“This is a historic day for Nissan Motor Company as well as for our clients and business associates in some of the markets that are expanding the quickest. It’s also an exciting time for many Indian women and men who have today moved closer to achieving their ambition of owning a car “In revealing the vehicle, Ghosn stated.

The 12-and-a-half-foot-long, five-door, front-wheel-drive hatchback will have a 1.2-liter engine mated with a five-speed manual transmission that Nissan claims provides the best response time and agility in crowded traffic. According to Nissan, the moniker Go is intended to symbolize the aspirations of the expanding middle class in India. As a result, the little car has a docking station for smartphones that enables access to music and photo storage.

According to Nissan, the new vehicle’s moniker was motivated by the DAT-GO, the brand’s debut automobile from Japan in 1914. In the 1930s, Nissan Heavy Industries acquired the business.

The company’s choice to shed the Datsun brand name in the 1980s was an extremely costly endeavor that at the time received harsh criticism from American marketing professionals. Nissan, a brand that was then unknown, was being used in place of a well-known household name by the firm. The Datsun moniker continued to be more well-known than Nissan for many years after it was deleted in marketing surveys.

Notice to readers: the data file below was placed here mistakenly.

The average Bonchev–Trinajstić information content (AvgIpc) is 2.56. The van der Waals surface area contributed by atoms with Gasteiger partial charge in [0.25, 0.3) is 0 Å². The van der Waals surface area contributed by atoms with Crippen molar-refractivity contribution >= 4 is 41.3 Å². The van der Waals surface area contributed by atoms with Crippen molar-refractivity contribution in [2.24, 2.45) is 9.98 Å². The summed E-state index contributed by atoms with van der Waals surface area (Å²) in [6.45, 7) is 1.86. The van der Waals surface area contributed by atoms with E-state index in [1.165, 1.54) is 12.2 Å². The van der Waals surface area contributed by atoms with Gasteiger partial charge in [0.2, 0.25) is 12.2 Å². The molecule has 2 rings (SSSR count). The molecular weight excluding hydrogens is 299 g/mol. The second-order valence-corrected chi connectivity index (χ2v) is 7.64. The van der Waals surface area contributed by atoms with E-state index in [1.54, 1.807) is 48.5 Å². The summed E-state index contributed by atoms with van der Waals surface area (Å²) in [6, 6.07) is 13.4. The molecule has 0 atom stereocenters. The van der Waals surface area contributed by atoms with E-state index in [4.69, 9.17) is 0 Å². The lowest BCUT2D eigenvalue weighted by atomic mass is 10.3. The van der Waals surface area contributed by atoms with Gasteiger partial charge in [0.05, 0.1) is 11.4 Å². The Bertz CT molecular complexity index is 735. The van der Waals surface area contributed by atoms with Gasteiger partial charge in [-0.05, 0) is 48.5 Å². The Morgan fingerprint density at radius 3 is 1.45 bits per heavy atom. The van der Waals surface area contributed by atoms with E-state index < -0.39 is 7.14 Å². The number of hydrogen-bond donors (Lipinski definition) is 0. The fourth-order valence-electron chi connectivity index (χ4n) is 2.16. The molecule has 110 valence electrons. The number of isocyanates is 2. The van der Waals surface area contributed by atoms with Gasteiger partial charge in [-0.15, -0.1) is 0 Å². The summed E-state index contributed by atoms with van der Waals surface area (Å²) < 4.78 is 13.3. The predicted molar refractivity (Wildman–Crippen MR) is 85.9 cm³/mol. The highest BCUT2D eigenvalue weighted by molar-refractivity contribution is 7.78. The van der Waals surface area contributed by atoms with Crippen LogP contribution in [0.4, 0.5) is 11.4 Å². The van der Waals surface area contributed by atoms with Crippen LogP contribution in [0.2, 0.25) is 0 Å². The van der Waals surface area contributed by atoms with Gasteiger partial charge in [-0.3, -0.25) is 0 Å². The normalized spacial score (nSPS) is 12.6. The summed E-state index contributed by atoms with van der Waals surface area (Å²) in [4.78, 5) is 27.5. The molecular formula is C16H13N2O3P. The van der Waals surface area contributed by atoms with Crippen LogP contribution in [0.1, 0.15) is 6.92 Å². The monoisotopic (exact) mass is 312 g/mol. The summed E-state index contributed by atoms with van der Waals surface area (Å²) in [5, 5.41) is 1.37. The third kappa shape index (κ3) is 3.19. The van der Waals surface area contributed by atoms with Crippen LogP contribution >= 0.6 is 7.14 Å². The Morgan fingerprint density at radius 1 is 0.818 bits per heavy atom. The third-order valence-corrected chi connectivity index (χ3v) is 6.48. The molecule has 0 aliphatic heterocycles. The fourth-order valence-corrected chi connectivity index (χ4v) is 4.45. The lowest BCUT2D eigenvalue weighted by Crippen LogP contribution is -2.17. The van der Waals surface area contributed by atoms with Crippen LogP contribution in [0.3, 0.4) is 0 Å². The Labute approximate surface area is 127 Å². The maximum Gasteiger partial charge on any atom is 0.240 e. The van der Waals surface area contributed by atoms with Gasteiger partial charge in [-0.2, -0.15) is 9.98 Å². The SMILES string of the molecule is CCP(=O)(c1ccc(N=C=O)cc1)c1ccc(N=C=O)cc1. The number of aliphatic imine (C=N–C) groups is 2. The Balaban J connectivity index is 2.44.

According to reports, Nissan would no longer use the Datsun brand name in developing markets.

The cars and trucks Nissan displayed at the 1959 Los Angeles Auto Show when it first entered North America in 1958 were known as Datsuns. And this branding persisted for them until 1983.

In fact, the Datsun brand was the foundation for the company’s very survival in this continent. The Datsun 1600 Roadster, the Datsun 510 sedan, the now-famous Datsun 240Z, and the original Datsun King Cab compact pickup truck were among the models that helped establish the popularity of Japanese automobiles in North America as well as their reputation for performance and dependability.

Instead of Toyota, Honda, or Volkswagen, Datsun was the most popular import brand in the US in 1975.

The business then stated that the Datsun brand name would be changed to Nissan in the fall of 1981, purportedly as part of a global marketing strategy. It took a long time, cost a lot of money, and caused a lot of market turmoil before it was finally finished in 1986.

The Datsun brand was revived by the business in 2012, but only for a few entry-level models that were offered in emerging regions like Indonesia, Nepal, South Africa, India, and Russia.